The effect that food has on one’s mood and energy level is very significant. I am willing to bet that you have experienced being low blood sugar, or what many people these days call “being hangry.” Or after a meal that does not agree with you, you may feel sluggish, tired, or even discouraged and depressed. This is because our waking consciousness is directly effected by the physiology of our body. If your body feels good and bright, most likely you will notice that you are also in a good mood; if your body feels like a pile of garbage, your mood will probably be garbage as well.
This is why it is extremely important to pay attention to the fuel we put into our bodies. It is also very important to analyze and monitor how we feel after a meal. The state of our physiology after a meal will dictate our disposition. In this way, food has a direct impact on our happiness, our moods, and how we communicate and are seen by others. Do we want to be known as someone who is calm and alert, or someone who is cranky and irritable? Food can have an impact on this.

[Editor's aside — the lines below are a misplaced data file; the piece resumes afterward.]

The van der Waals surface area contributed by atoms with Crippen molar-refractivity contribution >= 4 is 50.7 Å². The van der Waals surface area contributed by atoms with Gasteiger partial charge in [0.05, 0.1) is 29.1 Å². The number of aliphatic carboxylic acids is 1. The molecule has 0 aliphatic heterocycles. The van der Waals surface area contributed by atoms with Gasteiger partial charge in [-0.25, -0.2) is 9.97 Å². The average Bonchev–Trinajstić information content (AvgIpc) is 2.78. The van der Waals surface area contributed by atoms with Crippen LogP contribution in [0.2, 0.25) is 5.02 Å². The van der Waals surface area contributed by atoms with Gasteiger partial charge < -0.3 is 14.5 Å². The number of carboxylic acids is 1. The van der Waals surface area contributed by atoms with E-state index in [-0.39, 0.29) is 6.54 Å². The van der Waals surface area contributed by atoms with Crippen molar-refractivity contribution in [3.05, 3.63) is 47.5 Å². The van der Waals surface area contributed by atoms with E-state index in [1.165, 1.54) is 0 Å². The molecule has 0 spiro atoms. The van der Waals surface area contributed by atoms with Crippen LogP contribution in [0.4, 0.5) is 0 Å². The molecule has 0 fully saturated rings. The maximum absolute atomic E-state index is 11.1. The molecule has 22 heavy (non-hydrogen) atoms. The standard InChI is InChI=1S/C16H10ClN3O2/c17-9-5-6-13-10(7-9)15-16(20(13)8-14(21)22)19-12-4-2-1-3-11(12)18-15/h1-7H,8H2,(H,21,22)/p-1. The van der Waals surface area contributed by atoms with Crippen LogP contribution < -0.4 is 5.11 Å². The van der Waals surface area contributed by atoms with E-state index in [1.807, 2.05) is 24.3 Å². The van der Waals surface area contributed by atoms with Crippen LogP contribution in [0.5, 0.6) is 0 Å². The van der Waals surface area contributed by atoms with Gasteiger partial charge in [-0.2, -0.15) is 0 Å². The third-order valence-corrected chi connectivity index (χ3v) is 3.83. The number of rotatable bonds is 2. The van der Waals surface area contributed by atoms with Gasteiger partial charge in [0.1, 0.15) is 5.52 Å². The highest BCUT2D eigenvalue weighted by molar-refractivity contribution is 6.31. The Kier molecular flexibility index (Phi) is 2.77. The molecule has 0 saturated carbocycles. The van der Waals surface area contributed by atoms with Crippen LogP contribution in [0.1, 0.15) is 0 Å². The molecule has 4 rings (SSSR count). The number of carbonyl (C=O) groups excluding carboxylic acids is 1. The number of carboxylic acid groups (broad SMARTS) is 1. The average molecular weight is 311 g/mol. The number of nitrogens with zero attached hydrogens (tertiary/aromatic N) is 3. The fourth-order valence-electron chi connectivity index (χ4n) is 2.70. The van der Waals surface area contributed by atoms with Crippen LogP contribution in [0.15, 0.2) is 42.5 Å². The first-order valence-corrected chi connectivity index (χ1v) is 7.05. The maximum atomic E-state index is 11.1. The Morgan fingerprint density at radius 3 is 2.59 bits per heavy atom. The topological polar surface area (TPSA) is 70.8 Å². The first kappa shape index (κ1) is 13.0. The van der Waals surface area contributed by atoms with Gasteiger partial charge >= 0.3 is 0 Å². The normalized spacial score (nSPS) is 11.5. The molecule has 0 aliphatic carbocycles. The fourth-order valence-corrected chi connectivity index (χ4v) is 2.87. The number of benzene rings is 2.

I have written about eating intuitively, that is, the practice of learning to communicate with your body to “ask” it what it really needs, rather than what your mind is interpreting what the body needs. For most people, the “link” between body and mind is fuzzy, and the messages often get distorted. When the body is asking for fresh vegetables and fruits, the mind thinks “OREOS!!!”
The significant impact of this (which I often repeat on this blog) is that when we learn to develop our intuition and to strengthen that “link” between our body and mind (so the messages do not get twisted), we will save money two-fold. The first and most obvious way is that we will stop buying so many oreos. The second, and less obvious way is that we will be sick less, have more energy, make more money (because we are sick and tired less), and save massive amounts of money on health care costs. Also, because food also effects our concentration, we will also be able to focus more on our work, our hobbies, and the more important things in life, like family and friendships.